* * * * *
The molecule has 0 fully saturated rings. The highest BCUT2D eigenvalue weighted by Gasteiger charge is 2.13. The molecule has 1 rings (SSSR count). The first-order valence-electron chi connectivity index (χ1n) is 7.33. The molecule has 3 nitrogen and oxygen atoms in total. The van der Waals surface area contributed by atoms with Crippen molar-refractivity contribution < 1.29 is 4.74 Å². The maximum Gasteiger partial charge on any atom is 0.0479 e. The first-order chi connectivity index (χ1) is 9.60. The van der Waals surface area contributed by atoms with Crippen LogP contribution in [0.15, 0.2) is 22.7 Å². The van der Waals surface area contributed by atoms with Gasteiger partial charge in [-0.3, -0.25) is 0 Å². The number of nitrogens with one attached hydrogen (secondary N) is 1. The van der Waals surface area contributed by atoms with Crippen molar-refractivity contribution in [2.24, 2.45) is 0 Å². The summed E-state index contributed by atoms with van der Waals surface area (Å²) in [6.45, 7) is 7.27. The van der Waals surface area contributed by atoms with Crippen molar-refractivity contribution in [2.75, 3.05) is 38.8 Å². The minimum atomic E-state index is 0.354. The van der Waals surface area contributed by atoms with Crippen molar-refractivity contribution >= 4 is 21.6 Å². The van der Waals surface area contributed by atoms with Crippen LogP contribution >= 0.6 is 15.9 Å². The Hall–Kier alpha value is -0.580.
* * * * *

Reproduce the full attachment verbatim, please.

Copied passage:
The molecule has 0 fully saturated rings. The highest BCUT2D eigenvalue weighted by Gasteiger charge is 2.13. The molecule has 1 rings (SSSR count). The first-order valence-electron chi connectivity index (χ1n) is 7.33. The molecule has 3 nitrogen and oxygen atoms in total. The van der Waals surface area contributed by atoms with Crippen molar-refractivity contribution < 1.29 is 4.74 Å². The maximum Gasteiger partial charge on any atom is 0.0479 e. The first-order chi connectivity index (χ1) is 9.60. The van der Waals surface area contributed by atoms with Crippen LogP contribution in [0.15, 0.2) is 22.7 Å². The van der Waals surface area contributed by atoms with Gasteiger partial charge in [-0.3, -0.25) is 0 Å². The number of nitrogens with one attached hydrogen (secondary N) is 1. The van der Waals surface area contributed by atoms with Crippen molar-refractivity contribution in [2.24, 2.45) is 0 Å². The summed E-state index contributed by atoms with van der Waals surface area (Å²) in [6.45, 7) is 7.27. The van der Waals surface area contributed by atoms with Crippen molar-refractivity contribution in [2.75, 3.05) is 38.8 Å². The minimum atomic E-state index is 0.354. The van der Waals surface area contributed by atoms with Crippen molar-refractivity contribution >= 4 is 21.6 Å². The van der Waals surface area contributed by atoms with Crippen LogP contribution >= 0.6 is 15.9 Å². The Hall–Kier alpha value is -0.580.